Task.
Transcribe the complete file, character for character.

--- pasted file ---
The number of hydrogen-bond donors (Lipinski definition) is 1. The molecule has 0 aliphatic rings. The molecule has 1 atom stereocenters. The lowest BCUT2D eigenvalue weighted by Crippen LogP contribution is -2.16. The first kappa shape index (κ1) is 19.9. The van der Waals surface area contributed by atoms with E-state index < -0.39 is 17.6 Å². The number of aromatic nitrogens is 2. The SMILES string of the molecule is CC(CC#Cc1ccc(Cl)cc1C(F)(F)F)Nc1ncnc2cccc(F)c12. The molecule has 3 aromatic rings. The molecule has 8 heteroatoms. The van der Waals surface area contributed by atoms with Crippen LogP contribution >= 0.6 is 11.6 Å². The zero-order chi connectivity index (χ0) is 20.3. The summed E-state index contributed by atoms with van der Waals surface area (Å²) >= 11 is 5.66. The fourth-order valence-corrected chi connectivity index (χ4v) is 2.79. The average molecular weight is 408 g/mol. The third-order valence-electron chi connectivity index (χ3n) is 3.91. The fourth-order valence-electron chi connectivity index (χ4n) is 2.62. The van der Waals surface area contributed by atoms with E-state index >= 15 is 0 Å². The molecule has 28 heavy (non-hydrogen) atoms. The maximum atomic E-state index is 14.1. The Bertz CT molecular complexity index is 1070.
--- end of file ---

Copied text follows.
The number of hydrogen-bond donors (Lipinski definition) is 1. The molecule has 0 aliphatic rings. The molecule has 1 atom stereocenters. The lowest BCUT2D eigenvalue weighted by Crippen LogP contribution is -2.16. The first kappa shape index (κ1) is 19.9. The van der Waals surface area contributed by atoms with E-state index < -0.39 is 17.6 Å². The number of aromatic nitrogens is 2. The SMILES string of the molecule is CC(CC#Cc1ccc(Cl)cc1C(F)(F)F)Nc1ncnc2cccc(F)c12. The molecule has 3 aromatic rings. The molecule has 8 heteroatoms. The van der Waals surface area contributed by atoms with Crippen LogP contribution >= 0.6 is 11.6 Å². The zero-order chi connectivity index (χ0) is 20.3. The summed E-state index contributed by atoms with van der Waals surface area (Å²) >= 11 is 5.66. The fourth-order valence-corrected chi connectivity index (χ4v) is 2.79. The average molecular weight is 408 g/mol. The third-order valence-electron chi connectivity index (χ3n) is 3.91. The fourth-order valence-electron chi connectivity index (χ4n) is 2.62. The van der Waals surface area contributed by atoms with E-state index >= 15 is 0 Å². The molecule has 28 heavy (non-hydrogen) atoms. The maximum atomic E-state index is 14.1. The Bertz CT molecular complexity index is 1070.